I'm in the right path?
Thanks.
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Eurt
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PostPosted: Thu May 10, 2012 9:26 pm    Post subject: Reply with quote

SDNick484 wrote:
I have a laptop (Lenovo T400) with a similar setup sda is a SSD and sdb is a HDD. Beyond the recommendations in the thread, I also suggest making /tmp (and possibly /var/tmp/portage) to be tmpfs. I have 8 GB on this laptop and this setup works well for me. It also has the advantage of reducing a number of small writes/erases on my SSD while still giving a performance boost. I have a 4 GB swap file, but I rarely hit it. I started using /tmp as a tmpfs after admining Solaris for a number of years (it's the OS default there).


That's something I'm thinking right now. I have 6GB, I think it should be fine.
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PostPosted: Fri May 11, 2012 5:19 pm    Post subject: Reply with quote

Eurt,

/tmp on tmpfs is good, /var/tmp/portage is actually less important. If you have the RAM, the -pipe CFLAG has almost the same effect. That has the benefit of not invoking the OOM manager if you think you have enough RAM for /var/tmp/portage in tmpfs but really you don't.

All /var/tmp/portage in tmpfs gives you is the bragging rights to claim you can compile libre office in RAM and right now that needs 16G RAM.
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SDNick484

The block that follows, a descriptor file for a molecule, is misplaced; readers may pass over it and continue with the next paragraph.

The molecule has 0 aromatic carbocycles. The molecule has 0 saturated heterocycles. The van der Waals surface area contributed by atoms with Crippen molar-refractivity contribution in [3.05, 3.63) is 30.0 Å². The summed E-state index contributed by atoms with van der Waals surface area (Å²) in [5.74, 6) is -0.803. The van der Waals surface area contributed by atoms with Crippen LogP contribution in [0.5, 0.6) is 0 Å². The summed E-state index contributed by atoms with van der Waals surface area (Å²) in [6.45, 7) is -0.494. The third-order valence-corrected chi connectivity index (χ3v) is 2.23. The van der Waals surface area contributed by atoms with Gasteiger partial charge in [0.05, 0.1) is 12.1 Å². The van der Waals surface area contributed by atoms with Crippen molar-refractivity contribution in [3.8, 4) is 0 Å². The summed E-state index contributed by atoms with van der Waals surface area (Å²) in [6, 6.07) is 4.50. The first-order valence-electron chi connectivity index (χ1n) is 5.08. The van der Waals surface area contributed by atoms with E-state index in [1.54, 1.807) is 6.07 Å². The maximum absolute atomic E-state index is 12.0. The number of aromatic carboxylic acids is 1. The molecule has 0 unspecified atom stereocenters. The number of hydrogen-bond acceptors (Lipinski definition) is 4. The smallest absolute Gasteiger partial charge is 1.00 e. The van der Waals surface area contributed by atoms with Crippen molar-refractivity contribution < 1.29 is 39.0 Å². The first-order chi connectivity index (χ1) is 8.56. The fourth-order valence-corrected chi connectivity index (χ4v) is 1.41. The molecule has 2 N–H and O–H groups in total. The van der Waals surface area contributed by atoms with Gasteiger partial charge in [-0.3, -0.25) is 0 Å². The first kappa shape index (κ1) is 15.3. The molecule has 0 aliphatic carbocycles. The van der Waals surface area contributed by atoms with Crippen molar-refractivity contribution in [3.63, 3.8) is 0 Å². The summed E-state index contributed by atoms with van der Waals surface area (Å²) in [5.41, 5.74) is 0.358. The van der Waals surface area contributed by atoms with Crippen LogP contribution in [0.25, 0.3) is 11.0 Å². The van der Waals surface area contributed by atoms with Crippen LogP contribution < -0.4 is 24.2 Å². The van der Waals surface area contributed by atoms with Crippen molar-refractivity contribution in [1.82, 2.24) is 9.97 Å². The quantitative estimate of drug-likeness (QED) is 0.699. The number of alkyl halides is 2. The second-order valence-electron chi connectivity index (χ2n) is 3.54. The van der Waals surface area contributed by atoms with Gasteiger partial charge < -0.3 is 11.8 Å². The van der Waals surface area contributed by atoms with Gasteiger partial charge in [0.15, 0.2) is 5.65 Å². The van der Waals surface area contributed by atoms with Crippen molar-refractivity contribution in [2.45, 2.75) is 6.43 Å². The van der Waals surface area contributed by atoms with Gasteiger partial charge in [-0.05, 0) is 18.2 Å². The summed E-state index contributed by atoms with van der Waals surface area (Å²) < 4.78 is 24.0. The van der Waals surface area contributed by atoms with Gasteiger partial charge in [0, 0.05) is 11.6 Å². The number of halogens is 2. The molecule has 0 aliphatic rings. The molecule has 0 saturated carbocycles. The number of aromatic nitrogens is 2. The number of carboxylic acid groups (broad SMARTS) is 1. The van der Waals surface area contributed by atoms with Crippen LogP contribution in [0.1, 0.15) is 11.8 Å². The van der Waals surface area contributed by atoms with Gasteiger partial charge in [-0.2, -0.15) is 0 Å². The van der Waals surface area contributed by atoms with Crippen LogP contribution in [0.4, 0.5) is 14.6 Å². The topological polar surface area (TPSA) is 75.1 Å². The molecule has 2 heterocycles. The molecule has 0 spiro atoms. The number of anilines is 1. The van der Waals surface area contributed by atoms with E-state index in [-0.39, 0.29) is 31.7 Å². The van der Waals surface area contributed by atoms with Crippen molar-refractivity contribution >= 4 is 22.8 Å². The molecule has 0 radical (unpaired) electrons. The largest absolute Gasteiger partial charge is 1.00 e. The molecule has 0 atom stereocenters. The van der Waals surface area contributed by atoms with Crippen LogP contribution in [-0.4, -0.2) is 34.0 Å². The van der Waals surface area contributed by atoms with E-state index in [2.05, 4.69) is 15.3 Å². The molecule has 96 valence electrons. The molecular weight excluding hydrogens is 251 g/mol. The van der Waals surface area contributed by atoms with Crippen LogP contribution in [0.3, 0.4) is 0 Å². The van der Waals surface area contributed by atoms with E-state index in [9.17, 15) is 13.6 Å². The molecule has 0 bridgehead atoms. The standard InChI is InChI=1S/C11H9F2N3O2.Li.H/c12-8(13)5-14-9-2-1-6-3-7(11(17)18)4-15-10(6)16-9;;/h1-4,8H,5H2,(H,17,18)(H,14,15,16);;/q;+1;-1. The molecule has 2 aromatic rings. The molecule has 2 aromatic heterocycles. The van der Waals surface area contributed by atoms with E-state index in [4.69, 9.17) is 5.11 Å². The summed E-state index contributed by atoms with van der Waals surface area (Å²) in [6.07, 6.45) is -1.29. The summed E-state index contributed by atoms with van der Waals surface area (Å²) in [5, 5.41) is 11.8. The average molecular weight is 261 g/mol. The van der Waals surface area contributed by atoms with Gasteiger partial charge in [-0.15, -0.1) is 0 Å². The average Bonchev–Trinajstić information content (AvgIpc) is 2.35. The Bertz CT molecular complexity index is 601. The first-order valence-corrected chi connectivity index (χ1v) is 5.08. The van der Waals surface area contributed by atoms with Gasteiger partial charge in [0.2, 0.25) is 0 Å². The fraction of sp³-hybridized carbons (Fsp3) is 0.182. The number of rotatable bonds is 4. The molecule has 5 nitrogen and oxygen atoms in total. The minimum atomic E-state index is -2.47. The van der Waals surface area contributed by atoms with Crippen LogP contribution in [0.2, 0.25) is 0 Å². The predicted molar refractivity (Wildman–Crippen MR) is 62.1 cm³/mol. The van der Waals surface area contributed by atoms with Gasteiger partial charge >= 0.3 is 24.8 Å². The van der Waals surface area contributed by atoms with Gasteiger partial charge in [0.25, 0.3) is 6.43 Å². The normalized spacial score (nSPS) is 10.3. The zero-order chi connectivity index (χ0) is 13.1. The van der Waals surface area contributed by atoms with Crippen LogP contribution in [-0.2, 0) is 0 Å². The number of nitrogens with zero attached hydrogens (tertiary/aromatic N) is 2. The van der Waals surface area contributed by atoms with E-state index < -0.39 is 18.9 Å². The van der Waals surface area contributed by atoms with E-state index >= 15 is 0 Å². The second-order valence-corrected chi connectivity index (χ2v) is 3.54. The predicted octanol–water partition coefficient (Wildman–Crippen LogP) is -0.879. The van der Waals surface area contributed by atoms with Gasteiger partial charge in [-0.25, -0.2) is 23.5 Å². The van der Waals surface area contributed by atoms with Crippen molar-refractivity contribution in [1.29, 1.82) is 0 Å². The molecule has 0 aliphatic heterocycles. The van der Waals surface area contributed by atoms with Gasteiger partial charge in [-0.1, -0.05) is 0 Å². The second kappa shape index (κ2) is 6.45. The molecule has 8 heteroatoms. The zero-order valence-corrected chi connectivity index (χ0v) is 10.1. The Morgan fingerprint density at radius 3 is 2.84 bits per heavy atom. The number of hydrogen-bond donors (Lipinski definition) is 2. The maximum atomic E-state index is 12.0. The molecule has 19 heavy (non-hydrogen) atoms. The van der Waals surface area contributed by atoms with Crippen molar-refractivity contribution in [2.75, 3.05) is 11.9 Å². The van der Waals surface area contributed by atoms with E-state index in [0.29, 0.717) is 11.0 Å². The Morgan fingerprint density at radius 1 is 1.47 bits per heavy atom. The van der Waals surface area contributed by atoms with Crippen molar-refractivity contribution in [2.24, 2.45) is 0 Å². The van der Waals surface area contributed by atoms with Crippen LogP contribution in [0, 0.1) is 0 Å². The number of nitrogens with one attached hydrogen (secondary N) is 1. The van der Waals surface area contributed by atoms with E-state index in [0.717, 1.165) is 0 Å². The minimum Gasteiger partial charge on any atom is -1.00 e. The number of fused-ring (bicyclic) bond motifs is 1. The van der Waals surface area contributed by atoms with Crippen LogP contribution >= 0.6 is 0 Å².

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PostPosted: Fri May 11, 2012 7:23 pm    Post subject: Reply with quote

NeddySeagoon wrote:
Eurt,

/tmp on tmpfs is good, /var/tmp/portage is actually less important. If you have the RAM, the -pipe CFLAG has almost the same effect. That has the benefit of not invoking the OOM manager if you think you have enough RAM for /var/tmp/portage in tmpfs but really you don't.

All /var/tmp/portage in tmpfs gives you is the bragging rights to claim you can compile libre office in RAM and right now that needs 16G RAM.


While I don't disagree about what you say regarding -pipe, using tmpfs for /var/tmp/portage does have the benefit of not burning write/erase cycles to the SSD (less wear & tear). Also other parts of the build besides compiling (i.e. uncompressing the distfiles, etc.) are also faster (obviously -pipe doesn't help with stuff like that). With 8 GB RAM + 4 GB swap, I never had the problem of the OOM killer waking up despite setting /var/tmp/portage to 7 GB however I also don't compile libreoffice from source (and if I do, I'd just umount /var/tmp/portage and do it on disk). With a SSD, libreoffice-bin opens fast enough that I don't see much point in building it from source.
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Eurt
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PostPosted: Fri May 11, 2012 9:28 pm    Post subject: Reply with quote

Great info in this thread, seriously. Thanks everyone :D.